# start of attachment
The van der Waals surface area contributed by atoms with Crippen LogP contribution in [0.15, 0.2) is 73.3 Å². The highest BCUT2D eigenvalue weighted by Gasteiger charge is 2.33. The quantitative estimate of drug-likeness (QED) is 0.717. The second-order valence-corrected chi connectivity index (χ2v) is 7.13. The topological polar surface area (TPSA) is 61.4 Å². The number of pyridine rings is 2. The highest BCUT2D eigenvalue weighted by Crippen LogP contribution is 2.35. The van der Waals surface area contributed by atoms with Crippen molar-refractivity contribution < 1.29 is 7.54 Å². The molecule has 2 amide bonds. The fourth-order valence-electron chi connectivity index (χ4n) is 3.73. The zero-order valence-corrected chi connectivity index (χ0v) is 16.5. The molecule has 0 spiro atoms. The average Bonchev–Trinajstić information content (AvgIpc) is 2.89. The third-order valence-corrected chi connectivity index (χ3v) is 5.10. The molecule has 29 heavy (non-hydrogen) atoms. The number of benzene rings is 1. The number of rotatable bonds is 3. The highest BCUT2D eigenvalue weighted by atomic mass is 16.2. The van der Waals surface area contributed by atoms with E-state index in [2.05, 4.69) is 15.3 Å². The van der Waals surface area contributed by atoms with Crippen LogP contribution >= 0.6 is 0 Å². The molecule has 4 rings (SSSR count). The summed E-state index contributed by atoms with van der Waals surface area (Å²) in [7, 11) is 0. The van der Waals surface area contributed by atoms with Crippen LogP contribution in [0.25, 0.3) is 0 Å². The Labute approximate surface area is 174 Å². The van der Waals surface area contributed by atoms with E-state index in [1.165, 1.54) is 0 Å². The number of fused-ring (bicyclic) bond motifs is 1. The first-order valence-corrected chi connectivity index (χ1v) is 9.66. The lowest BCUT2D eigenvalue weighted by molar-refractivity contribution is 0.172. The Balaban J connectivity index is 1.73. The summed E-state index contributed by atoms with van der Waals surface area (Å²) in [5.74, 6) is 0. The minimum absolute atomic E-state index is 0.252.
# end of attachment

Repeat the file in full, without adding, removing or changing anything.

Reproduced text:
The van der Waals surface area contributed by atoms with Crippen LogP contribution in [0.15, 0.2) is 73.3 Å². The highest BCUT2D eigenvalue weighted by Gasteiger charge is 2.33. The quantitative estimate of drug-likeness (QED) is 0.717. The second-order valence-corrected chi connectivity index (χ2v) is 7.13. The topological polar surface area (TPSA) is 61.4 Å². The number of pyridine rings is 2. The highest BCUT2D eigenvalue weighted by Crippen LogP contribution is 2.35. The van der Waals surface area contributed by atoms with Crippen molar-refractivity contribution < 1.29 is 7.54 Å². The molecule has 2 amide bonds. The fourth-order valence-electron chi connectivity index (χ4n) is 3.73. The zero-order valence-corrected chi connectivity index (χ0v) is 16.5. The molecule has 0 spiro atoms. The average Bonchev–Trinajstić information content (AvgIpc) is 2.89. The third-order valence-corrected chi connectivity index (χ3v) is 5.10. The molecule has 29 heavy (non-hydrogen) atoms. The number of benzene rings is 1. The number of rotatable bonds is 3. The highest BCUT2D eigenvalue weighted by atomic mass is 16.2. The van der Waals surface area contributed by atoms with E-state index in [2.05, 4.69) is 15.3 Å². The van der Waals surface area contributed by atoms with Crippen LogP contribution >= 0.6 is 0 Å². The molecule has 4 rings (SSSR count). The summed E-state index contributed by atoms with van der Waals surface area (Å²) in [7, 11) is 0. The van der Waals surface area contributed by atoms with Crippen LogP contribution in [0.25, 0.3) is 0 Å². The Labute approximate surface area is 174 Å². The van der Waals surface area contributed by atoms with E-state index in [1.165, 1.54) is 0 Å². The number of fused-ring (bicyclic) bond motifs is 1. The first-order valence-corrected chi connectivity index (χ1v) is 9.66. The lowest BCUT2D eigenvalue weighted by molar-refractivity contribution is 0.172. The Balaban J connectivity index is 1.73. The summed E-state index contributed by atoms with van der Waals surface area (Å²) in [5.74, 6) is 0. The minimum absolute atomic E-state index is 0.252.